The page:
(Updates with Royal Dutch Shell, BP comments in ninth paragraph.)
July 27 (Bloomberg) -- Subpoenas to oil companies and refiners are being prepared by the U.S. Federal Trade Commission as it probes rising gasoline prices, a person familiar with the matter said.
The FTC called oil companies and refiners in the past three to four weeks to alert them to stand by for the subpoenas, said the person, who declined to be identified because the calls were confidential.
President Barack Obama announced in April an interagency task force to investigate potential fraud in oil markets as a possible cause for the run-up in fuel costs. Five Democratic senators sent a letter to FTC Chairman Jon Leibowitz on May 17 asking the agency to look into gasoline-price increases, saying reports at the time indicated U.S. refiners were restricting production to boost prices.
The FTC will “take action whenever we find wrongdoing,” Leibowitz said at the time. FTC spokesman Mitch Katz declined to comment today on whether the agency is preparing subpoenas.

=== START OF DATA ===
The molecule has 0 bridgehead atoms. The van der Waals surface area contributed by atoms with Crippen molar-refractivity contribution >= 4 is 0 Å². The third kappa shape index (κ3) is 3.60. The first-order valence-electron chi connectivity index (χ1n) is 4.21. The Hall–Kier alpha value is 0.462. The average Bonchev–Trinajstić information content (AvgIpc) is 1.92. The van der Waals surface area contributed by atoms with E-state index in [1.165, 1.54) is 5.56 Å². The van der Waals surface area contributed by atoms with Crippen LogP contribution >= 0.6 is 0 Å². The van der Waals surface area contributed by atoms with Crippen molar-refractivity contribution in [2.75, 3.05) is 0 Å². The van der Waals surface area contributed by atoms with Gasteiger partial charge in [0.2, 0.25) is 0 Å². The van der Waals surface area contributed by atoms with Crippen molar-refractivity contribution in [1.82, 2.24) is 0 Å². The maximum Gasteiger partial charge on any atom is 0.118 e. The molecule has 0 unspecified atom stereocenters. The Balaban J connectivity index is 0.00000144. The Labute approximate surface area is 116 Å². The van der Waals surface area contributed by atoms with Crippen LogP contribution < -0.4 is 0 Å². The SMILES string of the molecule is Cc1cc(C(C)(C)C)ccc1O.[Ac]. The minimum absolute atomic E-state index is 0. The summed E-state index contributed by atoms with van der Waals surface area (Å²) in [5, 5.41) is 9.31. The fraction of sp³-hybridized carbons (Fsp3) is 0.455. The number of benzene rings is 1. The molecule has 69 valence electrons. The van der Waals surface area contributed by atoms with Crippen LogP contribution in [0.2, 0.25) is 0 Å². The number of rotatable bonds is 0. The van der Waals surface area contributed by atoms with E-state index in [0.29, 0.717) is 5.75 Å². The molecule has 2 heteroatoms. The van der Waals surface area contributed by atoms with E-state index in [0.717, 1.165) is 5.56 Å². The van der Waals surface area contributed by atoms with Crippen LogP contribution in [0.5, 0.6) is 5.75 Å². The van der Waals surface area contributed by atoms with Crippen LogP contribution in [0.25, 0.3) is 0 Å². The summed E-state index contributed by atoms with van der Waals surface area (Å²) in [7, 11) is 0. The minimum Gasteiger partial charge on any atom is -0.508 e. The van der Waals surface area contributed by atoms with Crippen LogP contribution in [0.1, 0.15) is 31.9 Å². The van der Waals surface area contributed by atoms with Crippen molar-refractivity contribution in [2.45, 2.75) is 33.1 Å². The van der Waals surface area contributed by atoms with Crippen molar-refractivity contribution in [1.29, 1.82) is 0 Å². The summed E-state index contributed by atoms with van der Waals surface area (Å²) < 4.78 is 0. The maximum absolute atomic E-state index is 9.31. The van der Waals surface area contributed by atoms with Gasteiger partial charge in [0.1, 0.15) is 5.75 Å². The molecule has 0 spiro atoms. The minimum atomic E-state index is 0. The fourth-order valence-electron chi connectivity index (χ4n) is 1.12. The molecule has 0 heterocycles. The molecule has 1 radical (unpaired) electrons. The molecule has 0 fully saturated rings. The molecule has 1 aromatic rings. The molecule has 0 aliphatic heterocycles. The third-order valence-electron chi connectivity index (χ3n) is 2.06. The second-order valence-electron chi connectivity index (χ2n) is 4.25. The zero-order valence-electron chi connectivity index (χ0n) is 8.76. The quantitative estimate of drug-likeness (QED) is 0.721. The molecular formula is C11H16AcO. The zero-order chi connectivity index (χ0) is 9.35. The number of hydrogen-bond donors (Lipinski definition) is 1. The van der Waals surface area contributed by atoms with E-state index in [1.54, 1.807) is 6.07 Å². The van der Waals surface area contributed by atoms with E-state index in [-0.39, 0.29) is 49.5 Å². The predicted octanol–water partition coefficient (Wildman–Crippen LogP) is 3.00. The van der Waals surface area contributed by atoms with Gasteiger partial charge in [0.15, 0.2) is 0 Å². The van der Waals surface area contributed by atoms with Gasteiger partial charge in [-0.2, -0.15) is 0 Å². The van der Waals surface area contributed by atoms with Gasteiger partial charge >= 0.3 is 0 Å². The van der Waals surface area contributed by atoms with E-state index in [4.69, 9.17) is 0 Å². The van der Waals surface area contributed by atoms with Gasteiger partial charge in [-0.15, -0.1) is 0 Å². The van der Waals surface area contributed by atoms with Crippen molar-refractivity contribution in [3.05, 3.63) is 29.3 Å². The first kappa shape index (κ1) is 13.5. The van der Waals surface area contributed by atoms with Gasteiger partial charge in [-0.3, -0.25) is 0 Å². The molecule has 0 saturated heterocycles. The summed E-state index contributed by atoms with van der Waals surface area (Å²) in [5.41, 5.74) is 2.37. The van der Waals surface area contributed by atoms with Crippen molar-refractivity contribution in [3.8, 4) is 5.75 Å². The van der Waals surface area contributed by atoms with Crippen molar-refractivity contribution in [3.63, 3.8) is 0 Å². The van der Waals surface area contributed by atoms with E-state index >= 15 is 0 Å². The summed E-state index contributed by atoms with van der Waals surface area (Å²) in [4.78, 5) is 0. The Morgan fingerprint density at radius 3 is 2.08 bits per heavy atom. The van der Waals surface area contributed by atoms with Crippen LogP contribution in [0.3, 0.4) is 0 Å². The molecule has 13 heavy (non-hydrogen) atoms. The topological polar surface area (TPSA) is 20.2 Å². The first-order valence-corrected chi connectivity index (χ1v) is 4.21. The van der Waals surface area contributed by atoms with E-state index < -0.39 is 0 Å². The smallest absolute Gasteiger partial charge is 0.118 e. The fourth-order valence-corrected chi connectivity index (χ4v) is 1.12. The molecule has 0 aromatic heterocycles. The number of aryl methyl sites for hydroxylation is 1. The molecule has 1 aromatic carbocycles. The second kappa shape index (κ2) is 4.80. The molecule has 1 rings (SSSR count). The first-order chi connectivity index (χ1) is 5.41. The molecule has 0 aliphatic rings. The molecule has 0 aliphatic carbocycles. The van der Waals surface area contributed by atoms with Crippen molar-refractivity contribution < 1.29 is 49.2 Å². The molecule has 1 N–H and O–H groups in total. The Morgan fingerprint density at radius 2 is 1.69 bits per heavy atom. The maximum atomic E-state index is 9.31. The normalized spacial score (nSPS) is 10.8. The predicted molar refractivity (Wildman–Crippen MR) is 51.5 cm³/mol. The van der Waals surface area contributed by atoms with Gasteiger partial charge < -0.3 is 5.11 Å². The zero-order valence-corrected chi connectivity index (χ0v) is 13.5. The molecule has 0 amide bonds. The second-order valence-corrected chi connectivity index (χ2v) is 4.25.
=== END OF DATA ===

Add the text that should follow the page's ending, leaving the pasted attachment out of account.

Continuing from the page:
The average price for a gallon of regular gasoline is $3.69 compared with $2.74 a year ago, according to AAA’s daily fuel report.
Exxon Mobil Corp., the world’s biggest gasoline producer, hasn’t been notified it will receive a subpoena by the FTC, said Alan Jeffers, a spokesman for the Irving, Texas-based company, in an e-mailed message. John Roper, a spokesman for Houston- based ConocoPhillips, said in an e-mail that “as a matter of policy, ConocoPhillips won’t comment on rumors or speculation.”
Bill Day, a spokesman for San Antonio-based Valero Energy Corp, the largest independent U.S. crude refiner, said he was unaware of any contact the FTC has had with the company about a potential investigation. He said Valero wouldn’t comment unless a subpoena had actually been issued.
Marathon Petroleum Corp. hasn’t received “any request or subpoena,” said Angelia Graves, a spokeswoman for the Findlay, Ohio-based refiner. She wouldn’t comment on whether the company had been notified of an investigation.
Lloyd Avram, a spokesman for San Ramon, California-based Chevron Corp., declined to comment on whether the second-largest U.S. oil company had been contacted by the FTC. Kim Blomley, a London-based spokeswoman for Royal Dutch Shell Plc, Europe’s largest oil company, declined to comment. Robert Wine, a London- based spokesman for BP Plc, also declined to comment.
The FTC’s Bureau of Economics regularly scrutinizes price movements in about 20 wholesale regions and almost 400 retail points across the country, according to the agency’s website. FTC attorneys and economists respond to suspect pricing episodes as they arise, the agency says.
--With assistance from Edward Klump and Bradley Olson in Houston, Joe Carroll in Chicago, Will Kennedy and Brian Swint in London. Editors: Fred Strasser, Peter Blumberg
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